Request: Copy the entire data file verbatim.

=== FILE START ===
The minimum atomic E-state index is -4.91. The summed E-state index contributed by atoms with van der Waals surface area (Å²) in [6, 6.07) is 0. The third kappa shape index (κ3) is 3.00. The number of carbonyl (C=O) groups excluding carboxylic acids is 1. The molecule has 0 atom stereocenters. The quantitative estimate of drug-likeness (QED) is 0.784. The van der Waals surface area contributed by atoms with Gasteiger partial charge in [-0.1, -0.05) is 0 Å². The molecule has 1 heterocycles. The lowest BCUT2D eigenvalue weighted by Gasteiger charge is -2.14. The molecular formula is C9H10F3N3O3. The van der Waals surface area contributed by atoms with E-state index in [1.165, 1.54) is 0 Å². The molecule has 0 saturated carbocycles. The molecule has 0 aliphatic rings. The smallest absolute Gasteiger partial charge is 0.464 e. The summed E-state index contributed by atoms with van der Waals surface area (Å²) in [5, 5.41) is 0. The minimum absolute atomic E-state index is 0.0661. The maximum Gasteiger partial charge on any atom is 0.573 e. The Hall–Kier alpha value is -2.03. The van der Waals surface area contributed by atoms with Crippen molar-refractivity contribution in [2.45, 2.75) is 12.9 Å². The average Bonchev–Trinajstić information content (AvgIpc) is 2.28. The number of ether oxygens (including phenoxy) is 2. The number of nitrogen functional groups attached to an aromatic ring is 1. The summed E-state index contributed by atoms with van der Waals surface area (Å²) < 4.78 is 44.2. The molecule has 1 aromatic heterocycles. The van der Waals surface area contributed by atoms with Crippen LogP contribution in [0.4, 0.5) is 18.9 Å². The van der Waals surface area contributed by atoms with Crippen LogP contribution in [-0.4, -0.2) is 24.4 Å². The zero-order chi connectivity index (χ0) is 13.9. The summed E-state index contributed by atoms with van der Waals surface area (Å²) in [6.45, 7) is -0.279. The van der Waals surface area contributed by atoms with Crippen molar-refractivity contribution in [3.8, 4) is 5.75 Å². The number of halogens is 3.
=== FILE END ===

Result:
The minimum atomic E-state index is -4.91. The summed E-state index contributed by atoms with van der Waals surface area (Å²) in [6, 6.07) is 0. The third kappa shape index (κ3) is 3.00. The number of carbonyl (C=O) groups excluding carboxylic acids is 1. The molecule has 0 atom stereocenters. The quantitative estimate of drug-likeness (QED) is 0.784. The van der Waals surface area contributed by atoms with Gasteiger partial charge in [-0.1, -0.05) is 0 Å². The molecule has 1 heterocycles. The lowest BCUT2D eigenvalue weighted by Gasteiger charge is -2.14. The molecular formula is C9H10F3N3O3. The van der Waals surface area contributed by atoms with E-state index in [1.165, 1.54) is 0 Å². The molecule has 0 saturated carbocycles. The molecule has 0 aliphatic rings. The smallest absolute Gasteiger partial charge is 0.464 e. The summed E-state index contributed by atoms with van der Waals surface area (Å²) in [5, 5.41) is 0. The minimum absolute atomic E-state index is 0.0661. The maximum Gasteiger partial charge on any atom is 0.573 e. The Hall–Kier alpha value is -2.03. The van der Waals surface area contributed by atoms with Crippen molar-refractivity contribution in [2.45, 2.75) is 12.9 Å². The average Bonchev–Trinajstić information content (AvgIpc) is 2.28. The number of ether oxygens (including phenoxy) is 2. The number of nitrogen functional groups attached to an aromatic ring is 1. The summed E-state index contributed by atoms with van der Waals surface area (Å²) < 4.78 is 44.2. The molecule has 1 aromatic heterocycles. The van der Waals surface area contributed by atoms with Crippen LogP contribution in [0.4, 0.5) is 18.9 Å². The van der Waals surface area contributed by atoms with Crippen LogP contribution in [-0.4, -0.2) is 24.4 Å². The zero-order chi connectivity index (χ0) is 13.9. The summed E-state index contributed by atoms with van der Waals surface area (Å²) in [6.45, 7) is -0.279. The van der Waals surface area contributed by atoms with Crippen molar-refractivity contribution in [3.8, 4) is 5.75 Å². The number of halogens is 3.